How to Become a Shareholder in a Local Farm Through Community Supported Agriculture - Scout Realty Co.

How to Become a Shareholder in a Local Farm Through Community Supported Agriculture

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Have you ever wondered what it would be like to be neighbors with a farmer? To enjoy the neighborly bounty of a local farm all year long? You can still have that same experience without being right next door, thanks to Community Supported Agriculture (CSA). CSAs allow you to become a shareholder in a local farm.

unnamed-4Community Supported Agriculture: How It Works

Basically, you become an investor in a farmer’s harvest and reap the benefits by receiving boxes of fresh produce or meat, eggs, milk, and dry goods in return. Some investment programs provide weekly returns, some bi-monthly, and some just once a month. Yum! Who wouldn’t want in-season deliciousness delivered straight to their door, or a prearranged local pick-up spot?

unnamed-5CSA Benefits to Farmers

Community Supported Agriculture became a hip thing in the U.S. in the 80s, following the time-tested European model. Typically put together by farmers (but sometimes by consumers), CSAs afford farmers many benefits:

  • Consistent cash flow. It’s typically feast or famine on a farm, and that can be difficult to navigate.
  • They get the opportunity to build relationships with their investors – locals like you and me! Loyalty goes far with any kind of business, farms included.
  • They get to take care of the earth better. This investor relationship is all about responsibility: growing good-quality food while maintaining the soil in a responsible manner. They want to keep growing far into the future, and this allows them the freedom to do this.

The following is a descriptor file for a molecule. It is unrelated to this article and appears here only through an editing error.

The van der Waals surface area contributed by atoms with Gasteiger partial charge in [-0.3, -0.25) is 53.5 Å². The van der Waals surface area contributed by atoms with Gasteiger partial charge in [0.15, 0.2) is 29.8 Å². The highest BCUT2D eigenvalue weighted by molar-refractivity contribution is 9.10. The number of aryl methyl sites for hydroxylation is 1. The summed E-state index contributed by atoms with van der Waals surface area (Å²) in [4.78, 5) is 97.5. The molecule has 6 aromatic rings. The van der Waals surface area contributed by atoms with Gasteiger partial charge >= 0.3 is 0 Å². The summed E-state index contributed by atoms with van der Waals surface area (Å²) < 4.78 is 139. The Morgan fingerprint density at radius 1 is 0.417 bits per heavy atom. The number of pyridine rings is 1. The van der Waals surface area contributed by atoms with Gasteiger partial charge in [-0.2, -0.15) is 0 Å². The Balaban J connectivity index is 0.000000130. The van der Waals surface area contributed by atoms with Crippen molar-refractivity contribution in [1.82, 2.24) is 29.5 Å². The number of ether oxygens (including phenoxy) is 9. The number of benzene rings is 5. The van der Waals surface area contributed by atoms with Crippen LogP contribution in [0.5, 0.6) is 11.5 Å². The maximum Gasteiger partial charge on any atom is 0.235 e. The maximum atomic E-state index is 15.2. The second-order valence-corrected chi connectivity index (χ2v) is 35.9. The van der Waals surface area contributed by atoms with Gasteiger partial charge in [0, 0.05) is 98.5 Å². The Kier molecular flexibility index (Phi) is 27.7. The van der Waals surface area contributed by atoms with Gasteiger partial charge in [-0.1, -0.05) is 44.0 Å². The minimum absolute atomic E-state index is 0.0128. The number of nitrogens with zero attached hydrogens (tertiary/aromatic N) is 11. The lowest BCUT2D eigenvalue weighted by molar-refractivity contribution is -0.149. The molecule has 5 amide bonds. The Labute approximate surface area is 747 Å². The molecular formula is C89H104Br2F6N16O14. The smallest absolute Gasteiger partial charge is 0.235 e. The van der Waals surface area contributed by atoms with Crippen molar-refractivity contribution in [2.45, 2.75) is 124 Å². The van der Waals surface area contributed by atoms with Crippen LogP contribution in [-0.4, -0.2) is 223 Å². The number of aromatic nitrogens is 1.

• More profit. The CSA arrangement cuts out the middle person. Farmers don’t have to pay truckers (consumers often pick up right from the farm), distributors, or grocery stores. All product goes directly to the consumer.

CSA Benefits to Consumers

The consumers (that’s us) get a ton of benefits from community-supported agriculture as well. Think about it:

  • We get to eat top quality food.
  • We’re keeping all our money local.
  • We get to know more about the growing process.
  • Many farms host special events for their investors throughout the year.
  • You’re introduced to new varieties of foods and ways to prepare them.
  • And it’s crazy, but kids are more apt to eat veggies when they see how they’re grown. Okay, adults are, too.

Keep in mind that investing in a CSA also means sharing a farmer’s risk. There’s no telling what a season will bring – whether an abundant harvest or slim pickings. But knowing you’re in it together, that you’re both investing in your community, and all rooting for each other – these things make this symbiotic relationship a powerful force.

How to Join a CSA in Portland

Portland has its own community support agriculture coalition. There are dozens and dozens of farms in the mix. Some have been part of the CSA for more than twenty years. Some farms are run by third generation farmers. And some of the farms are certified organic. There’s a wide variety of product to choose from, from meat, to produce, to flowers. There are lots of local pick-up stops. And the best part? All the farmers are passionate about getting healthy food into your hands, along with the know-how and confidence to use it. Find out more here: Portland Area Community Supported Agriculture.

CSA Share Fair February 25, 2018

Want to know more? There’s a CSA Share Fair scheduled for Sunday, February 25th from 9:00am-3:00pm at 907 NW Irving, right here in Portland. You’ll be able to meet more than 40 local farmers, explore some farm matchmaking, enjoy a few kids’ activities, participate in food workshops, buy some garden starts, and lots of other things. I’m pretty sure you’re not gonna want to miss it. Community Supported Agriculture is one of the best things you can do for your family’s health and for your local community!

Wanna read more from Stephanie on what she loves most about Portland (ie: green homes, real estate, her favorite local haunts, cats)? Visit her website here!


* All images in Stephanie’s blogs are free for commercial use, sourced from Unsplash and Pexels. *